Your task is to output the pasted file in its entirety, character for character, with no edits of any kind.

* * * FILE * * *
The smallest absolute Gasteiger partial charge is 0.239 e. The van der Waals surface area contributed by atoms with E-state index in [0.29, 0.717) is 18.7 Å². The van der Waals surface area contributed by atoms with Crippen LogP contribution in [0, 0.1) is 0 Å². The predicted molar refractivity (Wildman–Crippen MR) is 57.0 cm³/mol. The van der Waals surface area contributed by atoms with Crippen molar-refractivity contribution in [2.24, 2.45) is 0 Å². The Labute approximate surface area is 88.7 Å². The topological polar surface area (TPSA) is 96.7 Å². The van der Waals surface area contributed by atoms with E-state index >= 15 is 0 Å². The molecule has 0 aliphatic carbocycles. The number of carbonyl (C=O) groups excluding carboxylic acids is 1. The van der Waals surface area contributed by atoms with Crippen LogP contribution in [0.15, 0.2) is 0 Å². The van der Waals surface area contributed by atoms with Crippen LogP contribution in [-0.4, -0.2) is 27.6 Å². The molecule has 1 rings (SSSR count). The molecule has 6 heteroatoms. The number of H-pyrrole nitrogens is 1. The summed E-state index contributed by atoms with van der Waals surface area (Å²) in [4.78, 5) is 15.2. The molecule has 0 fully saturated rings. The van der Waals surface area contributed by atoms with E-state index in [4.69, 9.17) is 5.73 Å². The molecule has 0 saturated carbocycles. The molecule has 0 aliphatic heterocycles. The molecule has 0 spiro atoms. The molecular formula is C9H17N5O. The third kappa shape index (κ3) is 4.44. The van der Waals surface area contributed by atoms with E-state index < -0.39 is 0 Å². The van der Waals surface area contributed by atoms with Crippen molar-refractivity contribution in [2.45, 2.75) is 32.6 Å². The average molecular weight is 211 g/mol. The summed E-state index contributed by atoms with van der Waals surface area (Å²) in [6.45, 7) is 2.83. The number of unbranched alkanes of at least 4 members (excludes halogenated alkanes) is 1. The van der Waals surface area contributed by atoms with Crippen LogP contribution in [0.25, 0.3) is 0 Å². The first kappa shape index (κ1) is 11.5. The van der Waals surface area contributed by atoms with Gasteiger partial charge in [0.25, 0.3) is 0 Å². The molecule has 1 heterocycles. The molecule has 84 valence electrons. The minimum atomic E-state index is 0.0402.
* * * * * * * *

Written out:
The smallest absolute Gasteiger partial charge is 0.239 e. The van der Waals surface area contributed by atoms with E-state index in [0.29, 0.717) is 18.7 Å². The van der Waals surface area contributed by atoms with Crippen LogP contribution in [0, 0.1) is 0 Å². The predicted molar refractivity (Wildman–Crippen MR) is 57.0 cm³/mol. The van der Waals surface area contributed by atoms with Crippen molar-refractivity contribution in [2.24, 2.45) is 0 Å². The Labute approximate surface area is 88.7 Å². The topological polar surface area (TPSA) is 96.7 Å². The van der Waals surface area contributed by atoms with E-state index >= 15 is 0 Å². The molecule has 0 aliphatic carbocycles. The number of carbonyl (C=O) groups excluding carboxylic acids is 1. The van der Waals surface area contributed by atoms with Crippen LogP contribution in [0.15, 0.2) is 0 Å². The van der Waals surface area contributed by atoms with Crippen LogP contribution in [-0.4, -0.2) is 27.6 Å². The molecule has 1 rings (SSSR count). The molecule has 6 heteroatoms. The number of H-pyrrole nitrogens is 1. The summed E-state index contributed by atoms with van der Waals surface area (Å²) in [4.78, 5) is 15.2. The molecule has 0 fully saturated rings. The van der Waals surface area contributed by atoms with E-state index in [4.69, 9.17) is 5.73 Å². The molecule has 0 saturated carbocycles. The molecule has 0 aliphatic heterocycles. The molecule has 0 spiro atoms. The molecular formula is C9H17N5O. The third kappa shape index (κ3) is 4.44. The van der Waals surface area contributed by atoms with E-state index < -0.39 is 0 Å². The van der Waals surface area contributed by atoms with Crippen molar-refractivity contribution in [2.45, 2.75) is 32.6 Å². The average molecular weight is 211 g/mol. The summed E-state index contributed by atoms with van der Waals surface area (Å²) in [6.45, 7) is 2.83. The number of unbranched alkanes of at least 4 members (excludes halogenated alkanes) is 1. The van der Waals surface area contributed by atoms with Crippen LogP contribution in [0.25, 0.3) is 0 Å². The first kappa shape index (κ1) is 11.5. The van der Waals surface area contributed by atoms with Gasteiger partial charge in [0.25, 0.3) is 0 Å². The molecule has 1 heterocycles. The molecule has 84 valence electrons. The minimum atomic E-state index is 0.0402.